CUSTOMER CASE STUDY / REVIEW: Long Exposure Landscapes in the Lake District, with the Zeiss Milvus 18mm f/2.8 & LEE Filters
4 May 2018 | Category: Case Studies
Richard Harnett recently shared one of his dramatic images from his trip to The Lakes with us on Instagram, having hired the Zeiss Milvus 18mm f/2.8, so of course, we asked if he would like to be featured as a case study! Richard chose to hire the Zeiss Milvus 18mm f/2.8 to use with his full-frame Nikon D810, and by combining this combo with his own LEE Filters achieved these incredibly atmospheric images. Read on for how he got on, and for his comprehensive review of the lens…
I’ve walked in the English Lake District for decades but only in recent years have I taken photographing its beauty more seriously. An Easter break in Keswick with my wife Barbara seemed a perfect opportunity to add my own versions of the popular views to my portfolio as well as some of my own compositions. I’d been thinking of trying out a quality prime landscape lens and Hireacamera’s extra free days promotion made a very affordable option of trying the Zeiss Milvus 18mm f2.8 ZF2. The lens arrived on time in a usefully small Peli case and was in ‘as new’ condition. It was reassuring to see the accompanying paperwork and thumb-drive photos; showing the lens had been through a thorough inspection and function check before dispatch.
Looking across the Lake to Catbells. This was taken from the east side of Derwentwater in a small bay south of Friar's Crag just outside Keswick. I was stood in the shallows in my wellies. I used a polariser to cut through the lake surface reflections and a 0.6ND Hard Grad to reduce dynamic range.
The weather was typical Lakes with plenty of rain and overcast, moody dawns, providing ideal testing conditions for the Milvus’ weatherproofing and ability to pull out micro-contrast in dull lighting. It did not disappoint. The 18mm Milvus uses a useful 77mm filter size and it complemented my Nikon D810 perfectly for size and weight. It handles beautifully; silky smooth manual focus action and works well with the viewfinder focus guide. For critical focus I would recommend zooming into the Live View image on the back screen. The engraved focus and depth of field scales also prove useful though a little more interpolation on the scales would be helpful. I would not say it is any sharper than its nearest competitors but the elegant fall-off of the focus plane is pleasing, its ability to pull out micro-contrast and resist flare is, in my opinion, outstanding and distortion and chromatic aberration is under good control and easily corrected in post-processing. It does vignette quite heavily at large apertures but again not in an unpleasant way and is effectively removed in post. I found no vignetting problems with a Lee wide-angle adaptor ring, two stacked filters and an end-mounting Lee Landscape Polariser.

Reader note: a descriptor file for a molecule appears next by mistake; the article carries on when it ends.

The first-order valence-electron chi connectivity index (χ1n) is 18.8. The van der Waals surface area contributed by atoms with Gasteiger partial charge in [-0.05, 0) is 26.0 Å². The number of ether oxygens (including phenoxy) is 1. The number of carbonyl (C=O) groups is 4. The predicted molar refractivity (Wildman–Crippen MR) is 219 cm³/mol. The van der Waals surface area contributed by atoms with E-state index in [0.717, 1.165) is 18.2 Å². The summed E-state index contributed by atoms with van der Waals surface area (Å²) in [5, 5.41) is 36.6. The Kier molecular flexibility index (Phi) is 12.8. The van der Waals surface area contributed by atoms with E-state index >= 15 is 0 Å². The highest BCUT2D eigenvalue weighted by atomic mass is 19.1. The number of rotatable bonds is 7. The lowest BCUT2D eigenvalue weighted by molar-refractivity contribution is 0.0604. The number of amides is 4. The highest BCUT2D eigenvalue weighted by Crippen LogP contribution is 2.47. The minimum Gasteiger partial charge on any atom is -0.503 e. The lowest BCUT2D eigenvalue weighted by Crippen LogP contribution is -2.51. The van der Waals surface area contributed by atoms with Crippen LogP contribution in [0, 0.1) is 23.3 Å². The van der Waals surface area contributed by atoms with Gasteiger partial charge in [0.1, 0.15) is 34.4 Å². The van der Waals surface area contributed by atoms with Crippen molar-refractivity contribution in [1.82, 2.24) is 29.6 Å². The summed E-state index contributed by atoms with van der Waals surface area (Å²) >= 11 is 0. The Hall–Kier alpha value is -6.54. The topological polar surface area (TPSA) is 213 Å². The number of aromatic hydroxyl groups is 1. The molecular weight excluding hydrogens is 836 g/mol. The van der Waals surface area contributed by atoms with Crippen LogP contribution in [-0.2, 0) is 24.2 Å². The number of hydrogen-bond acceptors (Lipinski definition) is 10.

Looking across Derwent Isle northwest with a 'fortunate' clutch of stones in the foreground. I was again stood in the shallows in wellies. I used a 0.9ND filter to smooth the water, a polariser to reduce glare from the water and a 0.6ND hard Grad fro the sky and a stacked 0.6ND soft Grad for the water.
Patience is rewarded, and a sunny day saw the Milvus deliver bright, accurate colours; not overly saturated but with plenty of detail. A bit of evening pink and purple had me standing in Derwentwater in the blue hour with a Big Stopper, before we headed back for a well-earned few drinks.
We had a fantastic Easter break and it wasn’t all photography (that wouldn’t be allowed!!). I got good use out of my wellies, and boots, and even deployed the umbrella and sunglasses at times!! Hopefully my images reflect the changeable nature of Lakeland weather and the beauty that persists regardless.
Looking west across to Derwent Isle from an old jetty next to the Keswick launch jetty on the edge of the town. I took this from the shore edge and wanted to silhouette the old wooden posts. I used a Lee Little Stopper to smooth the water and stacked 0.6 ND hard and soft grads filters to reduce the dynamic range. I adjusted the polariser to enhance the water reflection rather than cut through it.
I was reluctant to do so but returning the lens was made easy as all had been provided on receipt. A delay with the courier was soon remedied by Hireacamera staff, one of whom kept in touch after-hours to ensure all went well.
Thank you Hireacamera for a great service!!
An extra special thanks to Richard, not only for sharing his inspirational images with us, but for also taking the time to write such a detailed review. I'm now dying to get home and grab my camera!
You can follow Richard's work via the links below: